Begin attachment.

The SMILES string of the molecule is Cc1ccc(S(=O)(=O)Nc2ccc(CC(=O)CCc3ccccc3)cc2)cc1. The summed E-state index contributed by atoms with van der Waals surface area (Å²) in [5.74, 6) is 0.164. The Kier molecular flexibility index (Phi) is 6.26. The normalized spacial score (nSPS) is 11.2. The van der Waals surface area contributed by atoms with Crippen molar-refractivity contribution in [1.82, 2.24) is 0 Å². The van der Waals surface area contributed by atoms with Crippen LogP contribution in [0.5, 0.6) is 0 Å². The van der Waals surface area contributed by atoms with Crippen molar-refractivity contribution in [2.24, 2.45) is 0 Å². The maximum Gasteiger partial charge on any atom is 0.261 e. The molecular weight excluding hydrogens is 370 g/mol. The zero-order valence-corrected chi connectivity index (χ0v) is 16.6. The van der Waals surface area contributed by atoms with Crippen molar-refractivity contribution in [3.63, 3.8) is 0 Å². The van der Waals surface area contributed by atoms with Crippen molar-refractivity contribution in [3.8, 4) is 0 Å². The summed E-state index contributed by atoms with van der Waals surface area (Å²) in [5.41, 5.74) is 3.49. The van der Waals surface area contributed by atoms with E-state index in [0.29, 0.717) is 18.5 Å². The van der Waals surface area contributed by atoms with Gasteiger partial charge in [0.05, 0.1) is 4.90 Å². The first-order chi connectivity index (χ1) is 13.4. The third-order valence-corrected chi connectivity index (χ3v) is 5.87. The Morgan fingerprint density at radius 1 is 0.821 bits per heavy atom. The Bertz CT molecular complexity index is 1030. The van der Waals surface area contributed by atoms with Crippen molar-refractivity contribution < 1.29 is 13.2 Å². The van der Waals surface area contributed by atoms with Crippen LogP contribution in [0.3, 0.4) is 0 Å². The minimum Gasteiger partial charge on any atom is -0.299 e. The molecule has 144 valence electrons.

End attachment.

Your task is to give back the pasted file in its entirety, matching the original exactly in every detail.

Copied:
The SMILES string of the molecule is Cc1ccc(S(=O)(=O)Nc2ccc(CC(=O)CCc3ccccc3)cc2)cc1. The summed E-state index contributed by atoms with van der Waals surface area (Å²) in [5.74, 6) is 0.164. The Kier molecular flexibility index (Phi) is 6.26. The normalized spacial score (nSPS) is 11.2. The van der Waals surface area contributed by atoms with Crippen molar-refractivity contribution in [1.82, 2.24) is 0 Å². The van der Waals surface area contributed by atoms with Crippen LogP contribution in [0.5, 0.6) is 0 Å². The van der Waals surface area contributed by atoms with Crippen molar-refractivity contribution in [2.24, 2.45) is 0 Å². The maximum Gasteiger partial charge on any atom is 0.261 e. The molecular weight excluding hydrogens is 370 g/mol. The zero-order valence-corrected chi connectivity index (χ0v) is 16.6. The van der Waals surface area contributed by atoms with Crippen molar-refractivity contribution in [3.63, 3.8) is 0 Å². The van der Waals surface area contributed by atoms with Crippen molar-refractivity contribution in [3.8, 4) is 0 Å². The summed E-state index contributed by atoms with van der Waals surface area (Å²) in [5.41, 5.74) is 3.49. The van der Waals surface area contributed by atoms with E-state index in [0.29, 0.717) is 18.5 Å². The van der Waals surface area contributed by atoms with Gasteiger partial charge in [0.05, 0.1) is 4.90 Å². The first-order chi connectivity index (χ1) is 13.4. The third-order valence-corrected chi connectivity index (χ3v) is 5.87. The Morgan fingerprint density at radius 1 is 0.821 bits per heavy atom. The Bertz CT molecular complexity index is 1030. The van der Waals surface area contributed by atoms with Crippen molar-refractivity contribution < 1.29 is 13.2 Å². The van der Waals surface area contributed by atoms with Crippen LogP contribution in [0.3, 0.4) is 0 Å². The minimum Gasteiger partial charge on any atom is -0.299 e. The molecule has 144 valence electrons.